In September 2019 researchers from Australia published the results of their study to assess the association between meeting current recommendations for aerobic physical activity and/or resistance training, and symptoms of depression and/or anxiety. A total of 5,180 women, average age 50 years, were involved in the study. Each individual was assessed for symptoms of anxiety and/or depression and placed into one of four groups namely: ‘depression only’, ‘anxiety only’, ‘both depression and anxiety’ and ‘neither depression nor anxiety’. Information on the amount of physical activity and resistance training undertaken was collected via questionnaire, following which the individual was placed into one of the following groups which was according to current guidelines namely: ‘physical activity only’ (at least 150 min/week), ‘resistance training only’ (at least 2 days/week), ‘both physical activity and resistance training’ (at least 150 min of aerobic physical activity/week plus at least 2 days of resistance training/week), and ‘neither’ (under 150 min aerobic physical activity/week plus less than 2 days of resistance training/week). A comparison between the symptoms and level of activity was then undertaken. Results showed that the probability of the individual suffering symptoms of depression was higher in the ‘neither’ group than in the ‘physical activity only’ and ‘both physical activity and resistance training’ groups. No association between either physical activity or resistance training and anxiety symptoms was seen or between ‘resistance training only’ and symptoms of depression and/or anxiety. The researchers therefore concluded that prevention and treatment strategies including both aerobic physical activity and resistance training may provide additional benefits for individuals with depression who may or may not have co-existing anxiety.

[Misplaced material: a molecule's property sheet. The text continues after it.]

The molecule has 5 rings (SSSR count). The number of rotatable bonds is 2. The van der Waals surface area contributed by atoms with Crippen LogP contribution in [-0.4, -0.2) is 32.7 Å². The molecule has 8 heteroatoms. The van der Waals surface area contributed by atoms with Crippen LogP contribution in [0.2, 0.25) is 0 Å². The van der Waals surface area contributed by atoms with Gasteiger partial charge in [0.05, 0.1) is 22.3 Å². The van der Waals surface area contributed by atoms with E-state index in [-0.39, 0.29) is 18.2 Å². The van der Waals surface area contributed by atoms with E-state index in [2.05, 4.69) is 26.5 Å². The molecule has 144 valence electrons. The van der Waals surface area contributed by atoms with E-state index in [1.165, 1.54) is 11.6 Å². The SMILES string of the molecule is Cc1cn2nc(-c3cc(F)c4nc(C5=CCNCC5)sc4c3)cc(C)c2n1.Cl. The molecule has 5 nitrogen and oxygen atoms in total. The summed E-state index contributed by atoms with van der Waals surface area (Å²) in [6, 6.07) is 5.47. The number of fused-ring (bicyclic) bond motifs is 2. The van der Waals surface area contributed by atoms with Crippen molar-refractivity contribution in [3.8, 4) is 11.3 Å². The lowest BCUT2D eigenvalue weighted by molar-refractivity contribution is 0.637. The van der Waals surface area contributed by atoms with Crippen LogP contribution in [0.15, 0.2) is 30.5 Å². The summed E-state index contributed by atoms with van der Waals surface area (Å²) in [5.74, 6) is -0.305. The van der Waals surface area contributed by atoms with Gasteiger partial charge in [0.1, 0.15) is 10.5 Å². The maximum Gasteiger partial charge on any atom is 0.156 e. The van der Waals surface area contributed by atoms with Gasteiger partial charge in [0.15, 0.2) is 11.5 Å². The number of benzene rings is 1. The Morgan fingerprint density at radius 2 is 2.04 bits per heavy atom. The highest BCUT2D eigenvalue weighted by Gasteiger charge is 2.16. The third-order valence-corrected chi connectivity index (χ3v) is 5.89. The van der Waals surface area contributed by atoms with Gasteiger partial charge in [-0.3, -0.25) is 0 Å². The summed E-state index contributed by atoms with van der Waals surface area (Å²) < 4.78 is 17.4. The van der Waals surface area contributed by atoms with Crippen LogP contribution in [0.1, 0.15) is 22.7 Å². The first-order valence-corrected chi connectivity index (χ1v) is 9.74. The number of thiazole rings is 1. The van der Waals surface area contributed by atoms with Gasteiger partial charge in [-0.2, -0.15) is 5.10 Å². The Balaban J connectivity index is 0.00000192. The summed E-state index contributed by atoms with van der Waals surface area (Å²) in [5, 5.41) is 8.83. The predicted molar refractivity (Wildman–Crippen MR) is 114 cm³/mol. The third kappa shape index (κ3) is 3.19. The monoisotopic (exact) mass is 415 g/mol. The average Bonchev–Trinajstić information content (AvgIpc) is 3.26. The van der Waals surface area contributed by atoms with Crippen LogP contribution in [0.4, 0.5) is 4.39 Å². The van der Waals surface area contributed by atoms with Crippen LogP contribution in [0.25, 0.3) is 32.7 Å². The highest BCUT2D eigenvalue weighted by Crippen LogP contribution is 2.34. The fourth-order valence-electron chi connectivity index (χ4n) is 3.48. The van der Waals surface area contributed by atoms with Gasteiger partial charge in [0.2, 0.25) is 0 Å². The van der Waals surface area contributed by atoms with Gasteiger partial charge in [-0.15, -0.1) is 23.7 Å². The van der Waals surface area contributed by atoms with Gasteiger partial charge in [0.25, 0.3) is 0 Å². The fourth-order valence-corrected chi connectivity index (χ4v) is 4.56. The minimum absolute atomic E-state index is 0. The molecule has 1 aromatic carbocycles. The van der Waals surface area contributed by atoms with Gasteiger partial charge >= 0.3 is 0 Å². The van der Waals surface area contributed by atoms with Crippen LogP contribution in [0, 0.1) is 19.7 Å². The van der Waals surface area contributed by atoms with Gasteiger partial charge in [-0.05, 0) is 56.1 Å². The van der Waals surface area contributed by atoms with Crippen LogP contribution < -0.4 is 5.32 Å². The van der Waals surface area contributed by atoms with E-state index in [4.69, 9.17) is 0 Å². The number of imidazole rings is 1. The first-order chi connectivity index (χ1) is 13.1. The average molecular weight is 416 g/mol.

Oftedal S et al. . Resistance training in addition to aerobic activity is associated with lower likelihood of depression and comorbid depression and anxiety symptoms: A cross sectional analysis of Australian women. Prev Med. 2019 Sep;126:105773